Sen. AJ Griffin has filed legislation modifying how the State Department of Health will go about providing information on pre/postnatal services available through both public and private agencies. The Health Department will still be in charge of making that information available on its website, however, new language contained in Senate Bill 30 calls for the agency to publicize that information through social media rather than placing signs in most public restrooms.
Officials with the Health Department have been asked to pause any further work toward implementation of the program while the new language in SB 30 is awaiting consideration in the upcoming session.
Griffin said the changes will preserve the intent of the original legislation, but is responsive to private businesses concerned about the possible cost of displaying the signs. The amendatory language removes that requirement with the exception of abortion facilities.
“While the measure is pro-life, the promotion of prenatal and care services addresses a major health issue in our state,” said Griffin, R-Guthrie. “It was never intended to be a burden on businesses or health providers. Changing to a social media campaign will actually broaden the reach and make linking pregnant women to services even more visible.”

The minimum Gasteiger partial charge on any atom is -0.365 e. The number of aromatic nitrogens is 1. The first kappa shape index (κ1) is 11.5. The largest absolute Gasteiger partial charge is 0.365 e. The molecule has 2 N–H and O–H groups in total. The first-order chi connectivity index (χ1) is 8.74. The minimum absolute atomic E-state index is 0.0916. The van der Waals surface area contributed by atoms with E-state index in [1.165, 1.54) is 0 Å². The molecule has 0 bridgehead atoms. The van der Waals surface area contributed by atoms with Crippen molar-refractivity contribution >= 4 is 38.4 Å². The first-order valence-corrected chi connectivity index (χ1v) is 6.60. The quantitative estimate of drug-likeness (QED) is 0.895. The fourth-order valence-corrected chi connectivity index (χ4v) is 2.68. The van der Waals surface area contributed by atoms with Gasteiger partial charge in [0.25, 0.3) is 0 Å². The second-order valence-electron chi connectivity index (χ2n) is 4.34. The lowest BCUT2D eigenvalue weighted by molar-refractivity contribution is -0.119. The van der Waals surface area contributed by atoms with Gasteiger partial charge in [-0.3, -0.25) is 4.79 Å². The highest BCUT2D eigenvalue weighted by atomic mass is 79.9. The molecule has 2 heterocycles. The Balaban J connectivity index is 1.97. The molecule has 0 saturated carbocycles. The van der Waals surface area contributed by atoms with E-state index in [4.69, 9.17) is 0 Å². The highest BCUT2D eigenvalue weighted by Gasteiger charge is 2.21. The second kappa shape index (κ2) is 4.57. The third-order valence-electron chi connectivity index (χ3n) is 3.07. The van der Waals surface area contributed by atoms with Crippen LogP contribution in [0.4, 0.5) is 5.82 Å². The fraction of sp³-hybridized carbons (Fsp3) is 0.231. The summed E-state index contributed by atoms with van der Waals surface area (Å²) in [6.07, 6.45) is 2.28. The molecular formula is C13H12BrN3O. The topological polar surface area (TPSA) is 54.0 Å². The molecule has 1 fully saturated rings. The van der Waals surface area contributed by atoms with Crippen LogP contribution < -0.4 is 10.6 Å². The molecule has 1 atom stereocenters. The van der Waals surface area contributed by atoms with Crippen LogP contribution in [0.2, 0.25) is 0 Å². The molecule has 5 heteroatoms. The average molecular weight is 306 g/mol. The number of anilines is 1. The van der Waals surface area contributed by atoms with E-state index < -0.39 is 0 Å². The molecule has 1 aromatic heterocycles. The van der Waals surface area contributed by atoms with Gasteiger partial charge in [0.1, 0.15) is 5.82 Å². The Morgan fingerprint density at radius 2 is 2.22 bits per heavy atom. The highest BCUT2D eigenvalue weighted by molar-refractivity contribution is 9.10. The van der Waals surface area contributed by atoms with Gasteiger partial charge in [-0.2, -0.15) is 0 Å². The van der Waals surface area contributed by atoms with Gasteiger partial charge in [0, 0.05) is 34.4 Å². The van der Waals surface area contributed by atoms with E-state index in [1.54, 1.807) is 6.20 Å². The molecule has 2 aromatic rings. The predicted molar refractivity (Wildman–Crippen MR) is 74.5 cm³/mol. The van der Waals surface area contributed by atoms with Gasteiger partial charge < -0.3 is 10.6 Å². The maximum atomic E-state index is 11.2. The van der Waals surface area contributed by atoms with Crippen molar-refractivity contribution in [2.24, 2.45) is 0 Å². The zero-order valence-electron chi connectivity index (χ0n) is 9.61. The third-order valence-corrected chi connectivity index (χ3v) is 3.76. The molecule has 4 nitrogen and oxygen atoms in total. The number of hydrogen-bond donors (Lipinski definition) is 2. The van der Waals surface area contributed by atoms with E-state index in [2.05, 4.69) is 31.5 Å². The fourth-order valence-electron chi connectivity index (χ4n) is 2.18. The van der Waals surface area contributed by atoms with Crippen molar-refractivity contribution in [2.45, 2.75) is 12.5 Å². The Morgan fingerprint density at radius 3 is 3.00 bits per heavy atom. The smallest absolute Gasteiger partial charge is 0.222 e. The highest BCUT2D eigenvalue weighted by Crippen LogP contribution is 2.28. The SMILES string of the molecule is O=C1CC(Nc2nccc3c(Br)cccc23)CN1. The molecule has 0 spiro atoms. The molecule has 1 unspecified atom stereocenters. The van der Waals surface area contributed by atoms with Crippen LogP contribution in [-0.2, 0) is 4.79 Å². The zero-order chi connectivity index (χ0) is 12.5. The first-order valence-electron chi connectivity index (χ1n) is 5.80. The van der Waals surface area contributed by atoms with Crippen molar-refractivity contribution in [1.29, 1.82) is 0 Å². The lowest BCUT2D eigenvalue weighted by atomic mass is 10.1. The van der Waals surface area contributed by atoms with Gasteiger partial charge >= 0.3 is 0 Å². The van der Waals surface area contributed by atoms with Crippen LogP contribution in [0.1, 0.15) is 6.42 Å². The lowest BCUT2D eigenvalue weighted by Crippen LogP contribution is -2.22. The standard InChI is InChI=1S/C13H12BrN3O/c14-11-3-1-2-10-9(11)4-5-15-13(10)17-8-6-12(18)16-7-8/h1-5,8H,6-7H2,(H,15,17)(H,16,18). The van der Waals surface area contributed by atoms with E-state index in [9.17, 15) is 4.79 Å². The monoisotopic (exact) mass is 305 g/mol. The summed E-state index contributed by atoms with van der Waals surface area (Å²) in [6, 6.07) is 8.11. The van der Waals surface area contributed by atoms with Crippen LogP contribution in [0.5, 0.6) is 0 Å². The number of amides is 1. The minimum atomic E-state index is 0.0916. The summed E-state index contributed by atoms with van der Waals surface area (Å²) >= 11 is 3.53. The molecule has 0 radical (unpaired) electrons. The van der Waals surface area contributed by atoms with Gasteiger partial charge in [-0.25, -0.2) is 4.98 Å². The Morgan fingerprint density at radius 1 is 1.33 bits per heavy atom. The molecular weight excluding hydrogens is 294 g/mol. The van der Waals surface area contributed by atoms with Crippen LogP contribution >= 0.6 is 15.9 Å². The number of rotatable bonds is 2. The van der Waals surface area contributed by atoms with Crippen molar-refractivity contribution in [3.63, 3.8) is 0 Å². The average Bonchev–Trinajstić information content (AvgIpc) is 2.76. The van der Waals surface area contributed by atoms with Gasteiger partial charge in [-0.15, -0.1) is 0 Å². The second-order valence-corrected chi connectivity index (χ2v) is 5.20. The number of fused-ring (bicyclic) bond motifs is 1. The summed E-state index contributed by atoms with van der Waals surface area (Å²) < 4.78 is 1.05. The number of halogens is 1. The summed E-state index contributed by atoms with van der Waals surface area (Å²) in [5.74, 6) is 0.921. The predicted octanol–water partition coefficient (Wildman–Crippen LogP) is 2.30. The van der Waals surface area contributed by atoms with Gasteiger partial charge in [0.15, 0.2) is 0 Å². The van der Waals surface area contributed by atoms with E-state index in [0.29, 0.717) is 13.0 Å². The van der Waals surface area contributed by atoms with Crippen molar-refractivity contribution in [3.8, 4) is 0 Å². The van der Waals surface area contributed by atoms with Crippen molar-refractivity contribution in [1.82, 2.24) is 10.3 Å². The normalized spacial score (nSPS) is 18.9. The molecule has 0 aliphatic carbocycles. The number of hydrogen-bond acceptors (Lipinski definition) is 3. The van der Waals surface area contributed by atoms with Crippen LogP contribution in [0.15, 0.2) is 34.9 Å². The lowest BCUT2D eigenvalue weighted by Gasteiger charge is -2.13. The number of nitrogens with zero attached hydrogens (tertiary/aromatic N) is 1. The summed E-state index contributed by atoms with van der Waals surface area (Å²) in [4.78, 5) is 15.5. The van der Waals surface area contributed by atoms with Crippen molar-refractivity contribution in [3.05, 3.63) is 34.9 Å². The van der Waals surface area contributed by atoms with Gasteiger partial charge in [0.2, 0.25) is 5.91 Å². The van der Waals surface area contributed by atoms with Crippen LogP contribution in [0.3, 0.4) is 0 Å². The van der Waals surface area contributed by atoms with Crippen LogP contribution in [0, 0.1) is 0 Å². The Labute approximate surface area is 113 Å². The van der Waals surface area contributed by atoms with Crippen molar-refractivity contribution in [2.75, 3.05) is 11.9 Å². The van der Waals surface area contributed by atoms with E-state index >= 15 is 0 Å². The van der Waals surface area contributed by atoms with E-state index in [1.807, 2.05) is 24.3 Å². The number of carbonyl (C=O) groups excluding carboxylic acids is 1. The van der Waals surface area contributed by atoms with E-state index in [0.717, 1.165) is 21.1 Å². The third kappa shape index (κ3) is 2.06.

It’s estimated that half of all pregnancies in Oklahoma are unplanned, and many of those babies are at risk if their mothers fail to seek appropriate care during pregnancy. Griffin said the just-released United Health Foundation’s America’s Health Rankings report shows Oklahoma has one of the worst infant mortality rates in the nation. For every 1,000 live births, eight babies in this state die before they reach their first birthday, giving Oklahoma the fifth-highest rate in the nation for infant mortality. Griffin said Oklahoma could reduce those numbers if more women sought pre-natal healthcare. While it is available, many women may not understand its importance or know where to go.
“The goal remains the same—to let women know they have options and available help to ensure they receive the care they need so their babies will be born healthy, whether they decide to raise their babies themselves or choose adoption,” Griffin said.